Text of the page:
The Nov. 6 ballot includes races for Governor, Attorney General, State Auditor, Secretary of State, Congress, the US Senate, Ohio General Assembly, Cuyahoga County Council, judicial seats and local issues.

Inside the Zen Center of Cleveland

West Park Times CloudWater Zendo Article

A Special Report by the West Park Times

Teachings come in many different forms.
CloudWater Zendo, The Zen Center of Cleveland, is a place for all to learn and be calm.
“The interesting thing about the Buddhist tradition is that it’s flexible enough to allow people to practice it the way they want,” says the Ven. Shih Ying-Fa, instructor, and founder of CloudWater Zendo.

“It can be a way of life,” he says. “You don’t have to be Buddhist to practice Buddhism. There are non-Buddhists who come here to meditate. So, you’ve got the religious aspect, the philosophical aspect, the way of life aspect, and the system of education aspect. Our attitude is if there is something that we have that you think you can use to assist you in life and to assist you to alleviate whatever suffering you may be experiencing- please take it- no strings attached.”

Every Saturday, the Zen Center of Cleveland, located at 4436 Puritas Ave., holds group Zen meditation with formal Zen tea from 8:30 a.m. until 9:30 a.m. This does not cost anything and is open to the public. There will also be a free introduction to Zen meditation class starting at 7 p.m. every Monday throughout the month of April.
Looking for something in particular or of a different variety? A full listing of events can be found on the calendar page of the CloudWater Zendo website, at: www.cloudwater.org/cal/calender.pl.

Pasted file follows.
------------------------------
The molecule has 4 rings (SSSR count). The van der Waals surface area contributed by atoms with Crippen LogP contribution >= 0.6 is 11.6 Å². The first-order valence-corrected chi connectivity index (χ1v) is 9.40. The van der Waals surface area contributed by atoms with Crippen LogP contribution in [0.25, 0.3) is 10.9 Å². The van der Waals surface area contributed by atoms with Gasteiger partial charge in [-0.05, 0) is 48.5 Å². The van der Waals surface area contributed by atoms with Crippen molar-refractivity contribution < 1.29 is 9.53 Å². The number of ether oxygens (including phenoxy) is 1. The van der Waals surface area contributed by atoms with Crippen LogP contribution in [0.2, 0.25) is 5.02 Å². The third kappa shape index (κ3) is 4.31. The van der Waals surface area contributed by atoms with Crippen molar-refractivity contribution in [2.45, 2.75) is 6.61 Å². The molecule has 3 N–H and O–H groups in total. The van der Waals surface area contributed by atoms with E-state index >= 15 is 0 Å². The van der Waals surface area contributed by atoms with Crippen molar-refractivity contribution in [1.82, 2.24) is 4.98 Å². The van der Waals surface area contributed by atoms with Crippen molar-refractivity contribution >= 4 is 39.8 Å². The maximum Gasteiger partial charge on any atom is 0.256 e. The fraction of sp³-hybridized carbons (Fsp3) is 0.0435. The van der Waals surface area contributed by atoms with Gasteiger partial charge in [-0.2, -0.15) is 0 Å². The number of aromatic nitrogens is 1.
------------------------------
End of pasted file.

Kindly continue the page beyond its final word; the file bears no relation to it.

So, what does the name, CloudWater Zendo, mean exactly?
“The name of this temple is from an old term, which started in China and got popular in Japan… in Chinese Feng Shui which means clouds and water because Zen monks were expected to float like clouds and flow like water. It’s freedom and activity but all flowing together.”
West Park is lucky not only to have the Zen Center, but Ying-Fa also, as a resident.
“I love West Park,” he says. “I’ve lived here since 1990.”
According to Ying-Fa, the original Zendo was founded in 1994 at the intersection of Triskett and Warren.
DISMANTLING INCORRECT BELIEFS
There are several Buddhist stereotypes which exist. However, despite any pervading misconceptions, CloudWater Zendo focuses on teaching the history and truth of Buddhism.
“A lot of people don’t know a lot about this tradition,” says Ying-Fa.
“I think having an understanding of the history enhances what you do but it’s not necessary going in,” he says.
“We teach an eight-week class that we’re in the middle of right now. It’s eight classes. It’s called the ‘Basics of Buddhism’ and it’s a survey class- it covers the history, the formation of the traditions, the teachings and all that other sort of thing. We do that twice a year,” he says. “Two of the eight classes are about history because there is such a misunderstanding about Buddhist history in the west… Buddhism can be very complicated. Not because it’s roots are complicated but it’s outgrowths became complicated. It’s going through so many cultures and picking up terminology and history from there.”